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Tuesday, 12 July 2011 09:39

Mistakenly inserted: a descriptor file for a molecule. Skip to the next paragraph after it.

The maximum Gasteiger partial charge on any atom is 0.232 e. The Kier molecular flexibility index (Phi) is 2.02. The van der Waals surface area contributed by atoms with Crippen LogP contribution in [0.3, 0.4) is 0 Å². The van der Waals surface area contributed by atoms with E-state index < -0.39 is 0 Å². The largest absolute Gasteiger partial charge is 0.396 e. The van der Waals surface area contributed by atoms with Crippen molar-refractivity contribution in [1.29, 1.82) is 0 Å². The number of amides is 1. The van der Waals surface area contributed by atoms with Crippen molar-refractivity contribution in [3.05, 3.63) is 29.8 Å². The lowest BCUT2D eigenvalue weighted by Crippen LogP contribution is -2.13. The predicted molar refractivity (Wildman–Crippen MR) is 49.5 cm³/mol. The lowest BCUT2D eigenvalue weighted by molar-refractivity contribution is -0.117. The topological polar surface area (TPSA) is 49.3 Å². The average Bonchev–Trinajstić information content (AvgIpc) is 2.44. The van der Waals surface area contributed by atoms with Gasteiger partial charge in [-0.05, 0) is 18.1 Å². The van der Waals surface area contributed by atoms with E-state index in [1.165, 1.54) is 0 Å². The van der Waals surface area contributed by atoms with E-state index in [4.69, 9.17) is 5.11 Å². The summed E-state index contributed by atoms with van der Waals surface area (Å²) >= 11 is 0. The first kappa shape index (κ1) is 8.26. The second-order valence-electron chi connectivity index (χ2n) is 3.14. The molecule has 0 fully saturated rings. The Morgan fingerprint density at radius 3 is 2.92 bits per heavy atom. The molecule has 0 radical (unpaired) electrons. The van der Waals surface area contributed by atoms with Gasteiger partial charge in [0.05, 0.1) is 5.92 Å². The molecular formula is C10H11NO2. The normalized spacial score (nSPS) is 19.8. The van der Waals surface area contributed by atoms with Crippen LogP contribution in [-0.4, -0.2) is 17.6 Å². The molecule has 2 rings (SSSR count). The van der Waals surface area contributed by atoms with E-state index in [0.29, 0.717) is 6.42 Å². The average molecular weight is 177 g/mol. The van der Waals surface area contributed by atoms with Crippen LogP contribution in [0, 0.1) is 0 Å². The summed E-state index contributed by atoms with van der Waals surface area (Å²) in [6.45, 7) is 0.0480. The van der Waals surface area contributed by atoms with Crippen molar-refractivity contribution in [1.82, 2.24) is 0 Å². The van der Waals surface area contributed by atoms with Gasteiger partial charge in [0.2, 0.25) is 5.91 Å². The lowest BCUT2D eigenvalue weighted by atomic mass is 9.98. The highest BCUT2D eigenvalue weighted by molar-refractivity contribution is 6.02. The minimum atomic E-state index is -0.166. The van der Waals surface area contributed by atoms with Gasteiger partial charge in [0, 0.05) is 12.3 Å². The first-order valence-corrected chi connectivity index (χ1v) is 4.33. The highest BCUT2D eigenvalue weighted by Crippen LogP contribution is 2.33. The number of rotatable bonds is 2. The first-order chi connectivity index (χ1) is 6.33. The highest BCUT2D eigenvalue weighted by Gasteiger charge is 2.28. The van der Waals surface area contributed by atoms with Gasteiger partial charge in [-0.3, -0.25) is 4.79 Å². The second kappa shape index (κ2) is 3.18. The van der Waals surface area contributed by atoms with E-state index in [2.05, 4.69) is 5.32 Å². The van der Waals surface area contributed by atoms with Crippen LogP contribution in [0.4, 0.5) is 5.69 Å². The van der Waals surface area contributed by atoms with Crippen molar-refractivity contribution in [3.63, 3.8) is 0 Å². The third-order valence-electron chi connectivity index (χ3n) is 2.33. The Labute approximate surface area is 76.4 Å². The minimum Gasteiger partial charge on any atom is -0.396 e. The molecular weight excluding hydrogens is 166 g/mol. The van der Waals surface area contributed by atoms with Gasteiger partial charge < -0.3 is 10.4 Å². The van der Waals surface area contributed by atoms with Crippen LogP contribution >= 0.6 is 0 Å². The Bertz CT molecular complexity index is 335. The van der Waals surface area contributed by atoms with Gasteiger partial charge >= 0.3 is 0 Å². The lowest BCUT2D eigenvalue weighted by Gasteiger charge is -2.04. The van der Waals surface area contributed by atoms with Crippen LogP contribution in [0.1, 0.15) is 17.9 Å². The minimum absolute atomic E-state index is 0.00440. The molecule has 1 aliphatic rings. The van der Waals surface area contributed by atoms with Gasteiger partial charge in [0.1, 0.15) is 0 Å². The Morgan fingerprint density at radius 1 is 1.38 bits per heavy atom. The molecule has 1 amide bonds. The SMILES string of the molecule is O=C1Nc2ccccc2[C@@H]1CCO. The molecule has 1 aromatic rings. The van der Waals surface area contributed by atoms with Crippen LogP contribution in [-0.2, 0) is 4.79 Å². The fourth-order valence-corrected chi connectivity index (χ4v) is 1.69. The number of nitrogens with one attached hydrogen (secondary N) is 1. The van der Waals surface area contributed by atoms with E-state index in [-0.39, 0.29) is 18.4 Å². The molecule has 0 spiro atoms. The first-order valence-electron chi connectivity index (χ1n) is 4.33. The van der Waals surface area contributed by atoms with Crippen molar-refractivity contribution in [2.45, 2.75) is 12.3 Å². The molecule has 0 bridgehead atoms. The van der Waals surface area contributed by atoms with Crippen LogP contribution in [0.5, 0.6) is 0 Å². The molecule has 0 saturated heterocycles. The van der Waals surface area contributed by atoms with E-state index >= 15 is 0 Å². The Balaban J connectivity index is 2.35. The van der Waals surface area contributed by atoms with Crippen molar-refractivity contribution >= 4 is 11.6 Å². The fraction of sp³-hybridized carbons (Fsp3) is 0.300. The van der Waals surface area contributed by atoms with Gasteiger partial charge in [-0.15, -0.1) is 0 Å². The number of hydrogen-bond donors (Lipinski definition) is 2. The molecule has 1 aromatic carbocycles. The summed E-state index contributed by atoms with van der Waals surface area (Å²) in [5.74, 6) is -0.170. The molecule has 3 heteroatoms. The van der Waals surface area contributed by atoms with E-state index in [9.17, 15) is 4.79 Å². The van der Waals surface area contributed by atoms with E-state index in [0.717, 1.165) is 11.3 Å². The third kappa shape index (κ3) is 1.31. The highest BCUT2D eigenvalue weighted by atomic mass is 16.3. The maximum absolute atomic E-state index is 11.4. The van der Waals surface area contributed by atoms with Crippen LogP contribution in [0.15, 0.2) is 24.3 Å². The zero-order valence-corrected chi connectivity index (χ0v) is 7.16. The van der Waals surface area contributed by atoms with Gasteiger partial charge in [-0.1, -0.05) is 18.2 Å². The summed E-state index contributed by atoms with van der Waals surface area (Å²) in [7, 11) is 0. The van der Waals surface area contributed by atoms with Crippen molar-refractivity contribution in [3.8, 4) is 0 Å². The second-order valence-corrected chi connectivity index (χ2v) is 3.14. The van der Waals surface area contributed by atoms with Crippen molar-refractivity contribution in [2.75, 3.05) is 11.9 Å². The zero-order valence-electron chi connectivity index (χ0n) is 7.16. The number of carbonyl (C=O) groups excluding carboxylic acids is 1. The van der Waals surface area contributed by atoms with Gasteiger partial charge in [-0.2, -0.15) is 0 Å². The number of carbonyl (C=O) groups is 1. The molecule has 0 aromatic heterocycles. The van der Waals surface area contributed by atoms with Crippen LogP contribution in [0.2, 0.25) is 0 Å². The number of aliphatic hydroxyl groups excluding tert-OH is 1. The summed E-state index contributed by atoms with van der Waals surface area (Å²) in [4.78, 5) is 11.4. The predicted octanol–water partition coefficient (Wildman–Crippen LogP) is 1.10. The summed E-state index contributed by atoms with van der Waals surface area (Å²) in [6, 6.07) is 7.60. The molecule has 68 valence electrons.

In 1969, The Netherlands became the first European country to pass its own REIT law. The Dutch Corporate Income Tax Act of 1969 introduced the Fiscale Beleggingsinstelling (FBI) for closed end Fiscal Investment Institution. They must pay out 100% of their taxable profits to avoid taxation. They are not allowed to engage in land and property development. Foreign ownership is limited to less than 25% by a single non-Dutch national. A domestic FBI must be a limited company (BV), a public company (NV), or a joint account (FJA). A foreign FBI must be a comparable entity incorporated or formed under the laws of an EU member country. They can be either listed or unlisted. Some FBIs or Netherlands Real Estate Investment Trusts are unregulated, but all those publicly listed are regulated.  No owner of more than 45% of an FBI's shares can be an entity other than another Fiscale Beleggingsinstelling. No individual person can own more than 25% of a Fiscal Investment Institution. With-holding taxes of 15% are taken from dividend distributions to stockholders, including foreign shareholders.  A company can begin as a Dutch REIT effective only as the first day of a year.